|How to verify that optimizations preserve semantics linuxkaffee_@_gmx.net (Stephan Ceram) (2010-05-11)|
|Re: How to verify that optimizations preserve semantics email@example.com (=?ISO-8859-1?Q?Bj=F6rn_Franke?=) (2010-05-12)|
|Re: How to verify that optimizations preserve semantics firstname.lastname@example.org (Stefan Monnier) (2010-05-12)|
|Re: How to verify that optimizations preserve semantics email@example.com (Jeremy Wright) (2010-05-13)|
|Re: How to verify that optimizations preserve semantics firstname.lastname@example.org (Tom Crick) (2010-05-13)|
|Re: How to verify that optimizations preserve semantics email@example.com (Walter Banks) (2010-05-14)|
|Re: How to verify that optimizations preserve semantics firstname.lastname@example.org (BGB / cr88192) (2010-05-14)|
|From:||"BGB / cr88192" <email@example.com>|
|Date:||Fri, 14 May 2010 08:55:19 -0700|
|Posted-Date:||15 May 2010 02:09:20 EDT|
"Stephan Ceram" <linuxkaffee_@_gmx.net> wrote in message
> I was wondering how compiler optimisations can be verified,
> i.e. whether they perform always valid code modifications? How is it
> done in practice?
> I assume that the only safe way would be to formulate the applied code
> modifications as formal transformations that model every possible
> situation that can ever occur. But on the other hand this seems to be
> infeasible for most optimisations since they are too complex for
> analytical models.
well, one can use their head, but not necessarily in the formal sense.
namely, one can try to think of any case where the optimization could risk
changing the external/observable behavior of a piece of code.
if there is such a change, one can then be left to consider the likely
impacts and/or remedies, or if it would be better not to do so.
> An alternative would be regression tests, but are such tests safe? I
> mean you can never be sure that you did not miss a scenario that may
> occur in practice.
good tests can easily catch maybe 90% of most problems which will pop up (if
not more, if the tests are good).
this is because most breaks will pop up readily...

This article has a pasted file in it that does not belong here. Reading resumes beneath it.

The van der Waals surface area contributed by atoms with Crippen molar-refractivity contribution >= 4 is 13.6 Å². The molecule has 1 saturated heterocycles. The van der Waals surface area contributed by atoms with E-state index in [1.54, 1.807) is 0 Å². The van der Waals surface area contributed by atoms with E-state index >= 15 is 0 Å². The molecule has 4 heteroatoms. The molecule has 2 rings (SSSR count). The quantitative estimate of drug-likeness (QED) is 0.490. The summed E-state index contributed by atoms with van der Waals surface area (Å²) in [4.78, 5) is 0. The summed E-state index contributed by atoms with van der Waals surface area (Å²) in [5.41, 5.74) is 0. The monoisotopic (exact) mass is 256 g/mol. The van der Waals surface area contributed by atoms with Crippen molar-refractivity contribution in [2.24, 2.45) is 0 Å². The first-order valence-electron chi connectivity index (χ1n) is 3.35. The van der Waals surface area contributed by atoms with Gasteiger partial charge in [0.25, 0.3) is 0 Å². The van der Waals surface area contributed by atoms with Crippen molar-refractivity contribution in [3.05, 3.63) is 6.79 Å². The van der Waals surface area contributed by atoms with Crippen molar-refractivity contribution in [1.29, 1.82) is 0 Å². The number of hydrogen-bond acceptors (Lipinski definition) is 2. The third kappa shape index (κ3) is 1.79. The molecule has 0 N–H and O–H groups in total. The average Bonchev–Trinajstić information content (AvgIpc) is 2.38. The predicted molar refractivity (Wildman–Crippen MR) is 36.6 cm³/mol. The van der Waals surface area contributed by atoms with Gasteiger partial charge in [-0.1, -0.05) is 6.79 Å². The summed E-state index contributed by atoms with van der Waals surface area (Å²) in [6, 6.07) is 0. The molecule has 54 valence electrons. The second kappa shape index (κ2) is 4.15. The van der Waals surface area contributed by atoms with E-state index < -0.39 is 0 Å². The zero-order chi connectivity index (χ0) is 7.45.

one example of a kind of test would be to have the compiler compile itself
and see if the newly built compiler can in turn compile itself without
crashing or producing different output (ignoring any values generated by
TRNG's or similar, which in my case are typically internal "gensym's").
admittedly, this test requires the compiler and target language to be the
for example, a C compiler to compile a compiler written in C.
typically, any other large piece of code can be used similarly.
also common is the "corpus" strategy, where one has a collection of smaller
programs each designed to try to test a different feature or exploit the
compiler in a certain way, and one can run these tests and see which of them
either break the compiler, or produce divergent results.
another test strategy, which may work well (for code that one is already
fairly sure works), is to start feeding it "well-formed-garbage", where one
can basically have a program randomly throw together tests using whatever
parts it has at its disposal, then this test is fed through the tool, and
the output is verified to work (presumably, the tool auto-generating the
tests has a good understanding of the formal model and can predict the
another possibility is to design tests that are in themselves basically
large hash-functions (in a "Rube Goldberg" sort of way), and then verify
that the final expected hash-value is generated.
also worthwhile for an optimization is to verify that the optimization
actually makes things any faster...
(rather than "could make things faster" or "sounds nice on paper"...).
this can also be done via tests, where one can measure the running time, and
then come up with averages estimating the performance, ...
I have not done anywhere near this level of testing with my compiler, as
admittedly, it has thus far not even really managed to fully pass my tests
for known good (conventional) code.
it is a long and gradual process of beating out bugs and improving
but, FWIW, I have little intention to compete with conventional static
compilers (mostly I use it for scripting), so bugs are something to be
addressed (eventually), rather than the death-toll for the project (as would
be more the case if intending to compete with existing compilers...).
but, in its newer task of information mining/..., addressing bugs/... has
become more of an issue.
as well, it may well get up to being fast enough to actually be useful for
scripting... (for a script compiler, lower-millisecond or less compile-times
are preferable... vs upper-millisecond or second-range times...).
(one may be left tempted to move to a hybrid-interpreter strategy in the
quest to improve compile-times...).
but, there are a great many concerns for a compiler:
how reliable it is (accepts valid input, produces solid code, ...);
how good is the code it produces (size, speed, ...);
how quickly it can compile the code (less of an issue for static compilers,
so long as the times are not absurd, it is acceptable...);
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